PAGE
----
Ever attempt to do a particular calculation with an actual infinite
dimensional Hilbert space? Why not? Sure, you can mod out (using symmetries
and other tricks) all of the infinite dimensions except some finite subset,
but that is the act that introduces the bias that I am pointing at! The
actual Hilbert spaces used to do calculi are finite dimensional.
   No, Choosing a basis and choosing a coordinate system is NOT a
convenience. You must do it. Especially in GR, where one cannot define the
manifold unless there is a choice of coordinate system on the patches of
local space-time used to define the manifold - which is then run through
the diffeomorphism mill...
   AFAIK, there is no global manifold that can be defined that does not
involve the requirement of stitching together of local patches of
space-time (defined per individual events) into manifolds of arbitrary
size. What must be remembered is that the "stitching operation" is very
restrictive, one cannot connect patches that have events with
different (other than an infinitesimal) values of momenta and position
associated with each. The math of GR is amazing once one is familiar with
it...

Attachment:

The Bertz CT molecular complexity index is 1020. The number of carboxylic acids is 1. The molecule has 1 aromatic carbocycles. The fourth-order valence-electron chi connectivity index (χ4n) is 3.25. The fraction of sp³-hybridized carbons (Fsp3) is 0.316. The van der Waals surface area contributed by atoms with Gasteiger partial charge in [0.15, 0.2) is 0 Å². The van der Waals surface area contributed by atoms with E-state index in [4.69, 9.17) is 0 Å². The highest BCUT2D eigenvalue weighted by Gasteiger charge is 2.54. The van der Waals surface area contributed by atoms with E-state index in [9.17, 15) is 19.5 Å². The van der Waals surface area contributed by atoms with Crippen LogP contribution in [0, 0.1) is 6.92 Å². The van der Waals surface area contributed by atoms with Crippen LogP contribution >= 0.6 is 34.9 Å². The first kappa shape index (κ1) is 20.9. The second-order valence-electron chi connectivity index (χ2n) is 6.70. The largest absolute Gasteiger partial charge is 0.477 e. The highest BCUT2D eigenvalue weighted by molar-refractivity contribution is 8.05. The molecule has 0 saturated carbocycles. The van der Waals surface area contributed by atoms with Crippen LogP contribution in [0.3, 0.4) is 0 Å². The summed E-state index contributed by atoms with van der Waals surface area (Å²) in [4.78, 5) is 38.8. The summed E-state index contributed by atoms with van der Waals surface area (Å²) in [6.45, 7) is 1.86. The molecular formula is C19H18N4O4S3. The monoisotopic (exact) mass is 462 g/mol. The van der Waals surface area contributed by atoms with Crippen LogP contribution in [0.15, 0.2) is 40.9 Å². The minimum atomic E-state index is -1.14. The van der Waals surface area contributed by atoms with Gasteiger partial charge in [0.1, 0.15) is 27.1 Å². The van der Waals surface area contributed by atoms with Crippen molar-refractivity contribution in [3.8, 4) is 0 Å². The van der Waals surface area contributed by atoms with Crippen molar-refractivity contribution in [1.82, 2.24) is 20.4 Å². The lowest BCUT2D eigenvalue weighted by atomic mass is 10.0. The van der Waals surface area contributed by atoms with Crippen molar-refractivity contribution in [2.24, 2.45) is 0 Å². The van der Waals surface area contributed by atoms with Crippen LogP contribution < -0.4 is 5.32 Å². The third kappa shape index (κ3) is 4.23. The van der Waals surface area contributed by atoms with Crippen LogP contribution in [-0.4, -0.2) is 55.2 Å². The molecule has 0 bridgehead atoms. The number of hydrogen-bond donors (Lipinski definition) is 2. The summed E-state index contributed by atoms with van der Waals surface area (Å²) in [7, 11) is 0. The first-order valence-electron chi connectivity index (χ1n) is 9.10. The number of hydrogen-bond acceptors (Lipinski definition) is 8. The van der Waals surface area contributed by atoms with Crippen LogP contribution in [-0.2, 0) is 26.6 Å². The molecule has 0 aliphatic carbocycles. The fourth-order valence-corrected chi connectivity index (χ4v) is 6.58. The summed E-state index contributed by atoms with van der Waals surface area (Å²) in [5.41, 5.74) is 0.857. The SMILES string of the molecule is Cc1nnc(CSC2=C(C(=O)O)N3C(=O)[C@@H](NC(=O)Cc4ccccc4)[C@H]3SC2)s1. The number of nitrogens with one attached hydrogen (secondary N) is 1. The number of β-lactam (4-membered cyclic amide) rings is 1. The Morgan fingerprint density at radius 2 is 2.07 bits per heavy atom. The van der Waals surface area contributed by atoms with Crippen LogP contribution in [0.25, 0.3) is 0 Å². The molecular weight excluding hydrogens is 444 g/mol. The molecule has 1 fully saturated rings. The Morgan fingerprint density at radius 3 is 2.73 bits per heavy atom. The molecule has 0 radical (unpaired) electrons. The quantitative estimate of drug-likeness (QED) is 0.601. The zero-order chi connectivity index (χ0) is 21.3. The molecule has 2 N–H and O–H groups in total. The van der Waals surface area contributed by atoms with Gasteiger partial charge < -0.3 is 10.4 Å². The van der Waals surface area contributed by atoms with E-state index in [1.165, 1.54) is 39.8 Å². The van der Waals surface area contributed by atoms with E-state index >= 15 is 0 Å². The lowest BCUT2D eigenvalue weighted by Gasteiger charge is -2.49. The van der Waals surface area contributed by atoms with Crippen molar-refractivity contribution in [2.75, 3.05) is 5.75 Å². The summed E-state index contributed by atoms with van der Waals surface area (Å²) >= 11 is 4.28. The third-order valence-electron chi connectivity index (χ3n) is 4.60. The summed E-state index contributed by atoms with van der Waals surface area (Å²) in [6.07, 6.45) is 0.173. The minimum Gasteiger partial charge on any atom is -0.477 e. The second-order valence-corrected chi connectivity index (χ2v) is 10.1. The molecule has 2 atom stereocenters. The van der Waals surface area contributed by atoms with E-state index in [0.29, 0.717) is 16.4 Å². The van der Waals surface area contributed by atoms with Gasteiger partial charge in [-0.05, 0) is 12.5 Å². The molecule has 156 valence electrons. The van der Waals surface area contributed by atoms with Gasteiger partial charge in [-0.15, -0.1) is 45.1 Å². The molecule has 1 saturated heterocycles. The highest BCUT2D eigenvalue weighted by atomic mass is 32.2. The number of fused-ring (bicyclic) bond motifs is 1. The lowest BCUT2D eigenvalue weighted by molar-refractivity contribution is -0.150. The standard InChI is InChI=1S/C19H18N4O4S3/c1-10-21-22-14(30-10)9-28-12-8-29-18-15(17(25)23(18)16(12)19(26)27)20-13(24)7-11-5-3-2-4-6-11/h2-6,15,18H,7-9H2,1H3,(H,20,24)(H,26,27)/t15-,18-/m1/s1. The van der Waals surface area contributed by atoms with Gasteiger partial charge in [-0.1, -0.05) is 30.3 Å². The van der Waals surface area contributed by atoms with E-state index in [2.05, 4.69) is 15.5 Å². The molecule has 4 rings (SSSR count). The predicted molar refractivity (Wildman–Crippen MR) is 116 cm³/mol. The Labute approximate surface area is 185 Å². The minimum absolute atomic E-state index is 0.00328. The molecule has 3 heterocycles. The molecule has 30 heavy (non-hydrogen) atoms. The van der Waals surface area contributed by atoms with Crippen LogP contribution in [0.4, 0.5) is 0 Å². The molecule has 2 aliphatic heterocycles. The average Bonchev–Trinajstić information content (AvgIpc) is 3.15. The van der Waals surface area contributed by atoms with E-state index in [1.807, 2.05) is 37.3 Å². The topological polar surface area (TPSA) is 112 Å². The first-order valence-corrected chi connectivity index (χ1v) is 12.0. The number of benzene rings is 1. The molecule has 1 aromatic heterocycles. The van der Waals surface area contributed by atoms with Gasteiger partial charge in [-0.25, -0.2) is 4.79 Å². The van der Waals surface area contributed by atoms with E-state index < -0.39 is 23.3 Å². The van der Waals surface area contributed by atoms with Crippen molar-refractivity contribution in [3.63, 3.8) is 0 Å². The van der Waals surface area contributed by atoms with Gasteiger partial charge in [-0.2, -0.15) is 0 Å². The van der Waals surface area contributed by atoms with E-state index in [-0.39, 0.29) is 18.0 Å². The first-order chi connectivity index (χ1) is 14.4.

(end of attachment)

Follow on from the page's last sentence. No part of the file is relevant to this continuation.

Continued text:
On Wed, Dec 18, 2013 at 6:45 PM, meekerdb <meeke...@verizon.net> wrote:

>  On 12/18/2013 3:16 PM, Stephen Paul King wrote:
>
>   My point is not about any kind of "specialness", *the same condition
> follows for any frame that is consistent with the math*. There is no such
> thing, mathematically, as a "view from nowhere" or, equivalently, for a
> "god's eye point of view." God is dead and so is his "view".
>   For QM, things are even more restrictive: one has to assume that the
> Hilbert space of the wave function is *finite* and a choice of the basis
> of that space <http://en.wikipedia.org/wiki/Basis_%28linear_algebra%29>must 
> be done. That's the math...
>
>
> ?? A Hilbert space is an infinite dimensional vector space.  Choosing a
> basis in only a calculational convenience, like choosing a coordinate
> system.  The choice has no effect on any physics, just on how hard or easy
> some calculation is.
>
> Brent
>
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Kindest Regards,

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